“Re-examining Divestment.” By Isaac Lederman. Nation/Daily Princetonian. March 5, 2013. Change is tough. Sociologist Max Weber famously remarked that “politics is the strong and slow boring of hard boards.” Progress, in other words, does not come easily: One must fight tooth and nail. Sometimes, however, change does come. Consider what happened in the 1980s, when 55 colleges and universities either fully or partially divested from South Africa, which suffered under a cruel apartheid regime. Of this campaign, Archbishop Desmond Tutu, a renowned opponent of apartheid, said the following in a New York Times op-ed: “There is no greater testament to the basic dignity of ordinary people everywhere than the divestment movement of the 1980s.” In other words, divestment in no small way contributed to the downfall of the horrific apartheid regime. Though much has changed since then, we unfortunately find ourselves once again embroiled in a fight against a terrible regime. We did not choose this fight: the times demanded it. We saw what havoc Hurricane Sandy wreaked on the Northeast and what hell the wildfires and drought that raged across the nation raised this summer. This does not include the destruction that climate change is causing all over the world. It should come as no surprise then, by the reckoning of economist Sir David Stern, inaction on climate change will cost us 5 percent of global GDP each year, “now and forever.” The situation becomes undoubtedly more troubling in light of the fact that fossil-fuel companies—which, according to one writer, hold “five times as much oil and coal and gas on the books as climate scientists think is safe to burn”—continue to lobby against action on climate change. This is why these firms, with their iron grip on Washington D.C. and capitals around the world, deserve to be a called a regime—and a frightening one at that. According to the Center for Responsive Politics, ExxonMobil, which journalist Steve Coll rightly calls “a private empire,” spent close to $3 million on political activities in 2012 alone. That is to say, there’s a reason why action on climate change has been blocked time and time again. At this point, you might be wondering how you, as a Princeton student, alum, faculty member, staff or parent, are connected to the terrifying beast that is the fossil-fuel industry. The answer is simple: through the endowment.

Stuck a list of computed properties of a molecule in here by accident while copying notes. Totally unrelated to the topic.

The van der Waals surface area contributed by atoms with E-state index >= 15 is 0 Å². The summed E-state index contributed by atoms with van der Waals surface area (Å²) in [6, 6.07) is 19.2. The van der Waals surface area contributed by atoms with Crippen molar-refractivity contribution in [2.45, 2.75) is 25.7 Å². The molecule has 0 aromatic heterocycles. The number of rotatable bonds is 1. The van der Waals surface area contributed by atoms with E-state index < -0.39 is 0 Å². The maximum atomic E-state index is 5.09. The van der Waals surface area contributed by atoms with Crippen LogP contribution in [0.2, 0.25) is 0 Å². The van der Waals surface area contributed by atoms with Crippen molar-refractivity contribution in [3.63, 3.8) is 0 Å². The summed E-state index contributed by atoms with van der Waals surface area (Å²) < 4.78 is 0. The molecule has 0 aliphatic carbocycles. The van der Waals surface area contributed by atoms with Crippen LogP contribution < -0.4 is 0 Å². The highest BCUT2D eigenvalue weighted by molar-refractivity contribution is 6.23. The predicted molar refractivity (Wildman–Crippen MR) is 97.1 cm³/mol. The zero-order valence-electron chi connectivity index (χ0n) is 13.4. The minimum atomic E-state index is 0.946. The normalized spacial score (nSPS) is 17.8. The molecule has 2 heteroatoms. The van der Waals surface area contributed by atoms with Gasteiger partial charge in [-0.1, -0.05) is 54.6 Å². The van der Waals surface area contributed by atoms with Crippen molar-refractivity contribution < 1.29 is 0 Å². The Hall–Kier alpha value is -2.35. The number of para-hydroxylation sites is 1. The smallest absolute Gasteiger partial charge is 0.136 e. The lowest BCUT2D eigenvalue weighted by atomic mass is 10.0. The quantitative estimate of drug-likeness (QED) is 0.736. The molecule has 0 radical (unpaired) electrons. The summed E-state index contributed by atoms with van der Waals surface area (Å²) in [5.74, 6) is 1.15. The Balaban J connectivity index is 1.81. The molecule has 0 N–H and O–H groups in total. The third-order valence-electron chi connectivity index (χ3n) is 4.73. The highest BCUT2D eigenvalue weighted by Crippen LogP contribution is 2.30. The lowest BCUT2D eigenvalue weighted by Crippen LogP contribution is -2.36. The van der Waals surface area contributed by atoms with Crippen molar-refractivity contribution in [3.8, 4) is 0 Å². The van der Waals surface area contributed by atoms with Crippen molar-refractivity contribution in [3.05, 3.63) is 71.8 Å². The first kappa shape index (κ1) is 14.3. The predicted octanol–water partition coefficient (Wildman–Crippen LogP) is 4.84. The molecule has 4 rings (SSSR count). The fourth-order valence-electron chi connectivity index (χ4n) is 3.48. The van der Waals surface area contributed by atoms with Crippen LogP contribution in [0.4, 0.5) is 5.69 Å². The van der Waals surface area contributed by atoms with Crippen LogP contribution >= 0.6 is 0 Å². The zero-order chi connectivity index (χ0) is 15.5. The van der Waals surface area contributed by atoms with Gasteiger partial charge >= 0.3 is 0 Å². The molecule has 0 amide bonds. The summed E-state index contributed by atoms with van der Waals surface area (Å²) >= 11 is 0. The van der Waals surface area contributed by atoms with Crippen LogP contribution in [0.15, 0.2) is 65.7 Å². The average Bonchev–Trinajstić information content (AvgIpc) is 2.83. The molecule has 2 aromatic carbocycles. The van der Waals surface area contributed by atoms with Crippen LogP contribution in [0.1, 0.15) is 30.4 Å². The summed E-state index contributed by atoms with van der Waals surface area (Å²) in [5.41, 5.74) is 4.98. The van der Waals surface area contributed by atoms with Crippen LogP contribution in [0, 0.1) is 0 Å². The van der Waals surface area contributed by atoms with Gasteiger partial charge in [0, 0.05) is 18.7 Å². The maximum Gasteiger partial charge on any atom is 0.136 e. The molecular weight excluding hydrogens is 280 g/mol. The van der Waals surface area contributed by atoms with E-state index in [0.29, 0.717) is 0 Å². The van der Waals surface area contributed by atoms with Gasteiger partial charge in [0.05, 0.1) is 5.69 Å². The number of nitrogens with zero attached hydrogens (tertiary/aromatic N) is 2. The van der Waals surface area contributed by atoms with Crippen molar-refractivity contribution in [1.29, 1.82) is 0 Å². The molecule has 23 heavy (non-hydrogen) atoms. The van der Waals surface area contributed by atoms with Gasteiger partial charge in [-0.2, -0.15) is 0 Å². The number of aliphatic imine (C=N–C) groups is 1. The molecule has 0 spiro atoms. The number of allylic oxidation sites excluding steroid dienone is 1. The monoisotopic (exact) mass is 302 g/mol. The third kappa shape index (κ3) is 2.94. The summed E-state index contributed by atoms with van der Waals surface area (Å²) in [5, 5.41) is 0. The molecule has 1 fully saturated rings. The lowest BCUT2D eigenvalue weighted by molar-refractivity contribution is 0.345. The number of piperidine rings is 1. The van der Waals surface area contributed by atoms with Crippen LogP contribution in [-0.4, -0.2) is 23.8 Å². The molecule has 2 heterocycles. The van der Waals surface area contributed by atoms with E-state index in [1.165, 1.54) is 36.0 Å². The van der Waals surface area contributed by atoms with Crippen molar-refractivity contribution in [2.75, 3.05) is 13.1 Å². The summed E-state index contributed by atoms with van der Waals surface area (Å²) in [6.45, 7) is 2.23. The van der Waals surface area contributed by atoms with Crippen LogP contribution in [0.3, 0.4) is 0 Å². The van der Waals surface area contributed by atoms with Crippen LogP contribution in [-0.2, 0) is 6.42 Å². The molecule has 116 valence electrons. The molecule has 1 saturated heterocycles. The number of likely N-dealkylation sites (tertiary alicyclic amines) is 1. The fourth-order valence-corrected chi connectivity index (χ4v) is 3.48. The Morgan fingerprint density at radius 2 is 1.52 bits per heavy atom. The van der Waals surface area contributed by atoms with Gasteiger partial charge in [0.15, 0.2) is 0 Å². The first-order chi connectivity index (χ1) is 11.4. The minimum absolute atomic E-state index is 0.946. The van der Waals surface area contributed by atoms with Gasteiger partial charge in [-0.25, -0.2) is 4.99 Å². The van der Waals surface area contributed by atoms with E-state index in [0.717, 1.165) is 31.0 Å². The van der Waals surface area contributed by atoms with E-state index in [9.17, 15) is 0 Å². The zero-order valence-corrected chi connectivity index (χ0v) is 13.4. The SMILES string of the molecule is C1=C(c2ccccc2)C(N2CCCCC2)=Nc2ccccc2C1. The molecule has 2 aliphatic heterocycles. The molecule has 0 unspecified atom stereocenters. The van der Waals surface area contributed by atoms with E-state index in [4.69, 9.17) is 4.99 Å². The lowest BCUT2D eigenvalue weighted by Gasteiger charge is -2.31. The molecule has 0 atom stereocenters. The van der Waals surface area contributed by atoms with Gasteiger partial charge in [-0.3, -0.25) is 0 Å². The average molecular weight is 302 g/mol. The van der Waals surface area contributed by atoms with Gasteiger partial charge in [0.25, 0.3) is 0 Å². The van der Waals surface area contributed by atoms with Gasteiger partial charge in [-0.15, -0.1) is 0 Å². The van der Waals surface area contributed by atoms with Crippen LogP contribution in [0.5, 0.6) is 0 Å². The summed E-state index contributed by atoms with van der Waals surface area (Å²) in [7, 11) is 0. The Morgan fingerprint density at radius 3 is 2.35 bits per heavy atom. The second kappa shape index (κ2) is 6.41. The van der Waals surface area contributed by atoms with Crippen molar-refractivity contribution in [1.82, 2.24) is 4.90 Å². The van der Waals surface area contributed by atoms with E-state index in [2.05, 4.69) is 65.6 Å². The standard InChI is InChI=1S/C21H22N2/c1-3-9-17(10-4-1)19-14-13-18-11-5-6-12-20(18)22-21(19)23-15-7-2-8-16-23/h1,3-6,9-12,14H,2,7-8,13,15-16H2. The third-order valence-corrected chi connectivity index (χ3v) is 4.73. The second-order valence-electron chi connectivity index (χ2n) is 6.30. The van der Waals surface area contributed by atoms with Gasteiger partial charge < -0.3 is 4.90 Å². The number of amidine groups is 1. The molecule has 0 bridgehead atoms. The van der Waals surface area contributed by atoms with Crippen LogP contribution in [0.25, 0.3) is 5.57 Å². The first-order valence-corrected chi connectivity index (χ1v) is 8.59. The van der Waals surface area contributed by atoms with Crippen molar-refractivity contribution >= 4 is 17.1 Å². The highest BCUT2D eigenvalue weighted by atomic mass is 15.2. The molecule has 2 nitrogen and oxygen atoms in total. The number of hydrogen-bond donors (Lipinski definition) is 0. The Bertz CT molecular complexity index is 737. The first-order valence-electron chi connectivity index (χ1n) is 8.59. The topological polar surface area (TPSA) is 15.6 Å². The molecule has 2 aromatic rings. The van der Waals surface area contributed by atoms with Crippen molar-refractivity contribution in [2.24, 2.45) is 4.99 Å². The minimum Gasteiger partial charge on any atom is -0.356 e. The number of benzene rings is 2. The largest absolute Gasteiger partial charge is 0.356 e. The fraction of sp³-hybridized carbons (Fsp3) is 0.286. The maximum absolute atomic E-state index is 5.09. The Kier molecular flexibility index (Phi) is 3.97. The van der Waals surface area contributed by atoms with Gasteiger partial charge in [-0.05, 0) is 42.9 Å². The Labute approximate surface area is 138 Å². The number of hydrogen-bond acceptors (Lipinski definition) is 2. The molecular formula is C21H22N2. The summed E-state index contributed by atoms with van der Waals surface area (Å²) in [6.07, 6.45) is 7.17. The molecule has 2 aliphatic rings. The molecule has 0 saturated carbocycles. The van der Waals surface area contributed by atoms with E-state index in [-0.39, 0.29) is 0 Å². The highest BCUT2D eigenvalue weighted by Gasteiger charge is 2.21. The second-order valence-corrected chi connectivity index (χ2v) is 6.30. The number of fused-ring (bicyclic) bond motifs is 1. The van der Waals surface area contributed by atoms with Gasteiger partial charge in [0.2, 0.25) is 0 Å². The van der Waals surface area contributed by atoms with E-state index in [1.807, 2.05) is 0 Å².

“Activist Group Condemns Endowment’s Link to Gunmakers.” By Nikita Kansra and Samuel Y. Weinstock. Harvard Crimson. March 8, 2013. A student and alumni activist group criticized Harvard this week for its investment in an index fund that is a major shareholder of firearm manufacturer Smith & Wesson.
The Responsible Investment at Harvard Coalition pointed out the connection in an emailed press release on Tuesday. Although not included in the press release, a second major firearm manufacturer—Sturm, Ruger, & Co., Inc.—is also linked to Harvard through the same index fund. Harvard’s connection to these gunmakers is distant. The Harvard Management Company’s most recent filings with the U.S. Securities and Exchange Commission indicate no direct holdings in arms manufacturers, but rather an investment in a massive portfolio of companies that represent countless industries in the American economy, including gun manufacturing. HMC manages the University’s $30 billion endowment. In these filings, HMC reported that it has nearly $3 million invested in the iShares Russell 2000 Index Fund—a portfolio of 2,000 American companies. According to financial magazine Barron’s, the Russell 2000 Index Fund is considered to be representative of changes in the broader American economy. Harvard’s investment in the index fund drew attention from Responsible Investment at Harvard because the Russell 2000 is a major shareholder in Smith & Wesson and Sturm, Ruger, & Co., Inc., which are two of the country’s top gun manufacturers. “I think the key takeaway here is that Harvard’s money…is going to support the manufacture and production of assault weapons,” said Nicole E. Granath ’15, co-director of Responsible Investment at Harvard. She added that even though the investment is indirect, any amount of money going to gunmakers is symbolic of support for the industry.